The rise of opposition parties in India augurs well for 2019
Last week, voters in five states – including three major areas covering a vast swathe of central India – gave Indian democracy an unexpected present for 2019. By not voting in a government helmed by the ruling Bharatiya Janata Party in Delhi, and voting out incumbent BJP governments in the major states of Rajasthan, Madhya Pradesh and Chhattisgarh (home to one seventh of India’s population), they reversed a political trend that had become so pervasive it had come to seem almost irreversible.
This timely gust of wind they have supplied to the sails of the opposition parties — most notably the long-moribund Indian National Congress, which seized power in all three major states — means that next year’s national elections, which are due in less than six months, will be a genuinely open contest and a stern test of the political acumen of Prime Minister Narendra Modi, who until recently seemed a shoo-in for a second term.
Monopolies of any sort are not considered good for economies, and nor are they good for democracies. But since Modi led the BJP to a landslide victory in the 2014 national elections — which left a yawning gap in the 545-member lower house of Parliament, the Lok Sabha, between the BJP, with 272 seats, and the second-largest party, the Congress, with 47 — the party juggernaut had advanced steadily toward monopoly status.
From control over a mere six of India’s 29 states in 2014, by 2017 the BJP — led by its formidable electoral strategist, president, and Modi’s right-hand man, Amit Shah — had risen to power, either independently or as part of a coalition government, in 17 states, often at the expense of the Congress. Even Modi’s sudden, disruptive tactic of the almost complete demonetization of the Indian economy late in 2016 seemed not to affect the BJP’s electoral fortunes.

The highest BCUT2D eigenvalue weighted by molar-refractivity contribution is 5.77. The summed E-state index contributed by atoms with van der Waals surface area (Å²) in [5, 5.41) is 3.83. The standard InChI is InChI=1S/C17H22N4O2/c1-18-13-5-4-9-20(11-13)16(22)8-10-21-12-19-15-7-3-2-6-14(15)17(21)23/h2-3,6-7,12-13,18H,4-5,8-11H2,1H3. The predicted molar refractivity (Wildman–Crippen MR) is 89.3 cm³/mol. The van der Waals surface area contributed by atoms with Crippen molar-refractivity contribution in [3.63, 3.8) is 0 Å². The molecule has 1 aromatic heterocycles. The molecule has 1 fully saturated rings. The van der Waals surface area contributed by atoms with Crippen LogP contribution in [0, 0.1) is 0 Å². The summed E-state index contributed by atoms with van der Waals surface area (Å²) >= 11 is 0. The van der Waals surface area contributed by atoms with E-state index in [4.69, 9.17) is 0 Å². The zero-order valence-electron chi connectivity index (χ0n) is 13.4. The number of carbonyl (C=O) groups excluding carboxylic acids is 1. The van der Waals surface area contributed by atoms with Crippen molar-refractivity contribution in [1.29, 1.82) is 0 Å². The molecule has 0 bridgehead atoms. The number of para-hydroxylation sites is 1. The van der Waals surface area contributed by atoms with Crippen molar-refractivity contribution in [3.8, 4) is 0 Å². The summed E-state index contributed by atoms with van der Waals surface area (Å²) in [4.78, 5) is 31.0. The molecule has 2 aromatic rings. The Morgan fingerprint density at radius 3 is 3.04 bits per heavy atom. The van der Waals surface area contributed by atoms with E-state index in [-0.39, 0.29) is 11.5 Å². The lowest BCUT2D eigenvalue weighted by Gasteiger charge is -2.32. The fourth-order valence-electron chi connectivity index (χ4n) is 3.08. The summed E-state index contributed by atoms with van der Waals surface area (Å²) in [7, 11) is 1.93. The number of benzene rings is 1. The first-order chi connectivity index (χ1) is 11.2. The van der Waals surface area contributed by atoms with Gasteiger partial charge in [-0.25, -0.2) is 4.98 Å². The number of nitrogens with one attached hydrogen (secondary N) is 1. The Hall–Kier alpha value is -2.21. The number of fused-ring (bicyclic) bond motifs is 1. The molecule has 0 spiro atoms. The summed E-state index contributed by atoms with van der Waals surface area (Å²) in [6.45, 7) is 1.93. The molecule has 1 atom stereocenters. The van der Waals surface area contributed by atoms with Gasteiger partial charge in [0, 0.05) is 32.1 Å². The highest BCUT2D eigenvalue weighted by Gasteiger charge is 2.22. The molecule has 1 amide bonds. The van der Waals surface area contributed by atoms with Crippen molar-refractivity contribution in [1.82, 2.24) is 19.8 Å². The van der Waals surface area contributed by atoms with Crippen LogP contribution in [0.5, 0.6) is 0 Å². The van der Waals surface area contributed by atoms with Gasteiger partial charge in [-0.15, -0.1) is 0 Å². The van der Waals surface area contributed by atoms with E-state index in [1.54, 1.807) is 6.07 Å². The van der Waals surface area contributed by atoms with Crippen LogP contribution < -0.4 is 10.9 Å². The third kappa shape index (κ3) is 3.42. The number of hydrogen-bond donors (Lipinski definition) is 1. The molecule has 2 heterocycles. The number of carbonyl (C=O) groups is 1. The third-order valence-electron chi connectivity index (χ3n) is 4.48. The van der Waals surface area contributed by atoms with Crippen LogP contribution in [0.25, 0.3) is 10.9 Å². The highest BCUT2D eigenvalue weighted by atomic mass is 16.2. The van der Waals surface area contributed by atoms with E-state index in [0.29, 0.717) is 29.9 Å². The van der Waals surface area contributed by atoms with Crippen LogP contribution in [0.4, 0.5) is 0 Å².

Until now, that is. Four and a half years have proved sufficient for the scales to fall from the eyes of Indian voters. On two of the major planks on which Modi won power in 2014 – job creation for a rapidly expanding workforce, and the alleviation of agrarian distress for the vast number of Indians still dependent on agriculture for sustenance and, often, mere subsistence – there has been little sign of any meaningful change.
Although the BJP still won an impressive share of votes in the recent state elections, and the margins of defeat were often wafer-thin, there is every reason to believe that the party’s years of near-complete electoral domination have ended.
A portent of the change of mood among the Indian electorate was offered by a vast protest rally in Delhi staged by thousands of farmers from across India in the last week of November. Supported by many opposition parties, it delivered compelling images and testimonies of the state’s failures in the realm of agrarian policy. This embarrassed both the Indian media — which gives short shrift to rural issues, in part because they bring in no advertising revenues — and the Modi government, and returned farmers’ issues to the top of the agenda for the coming general election.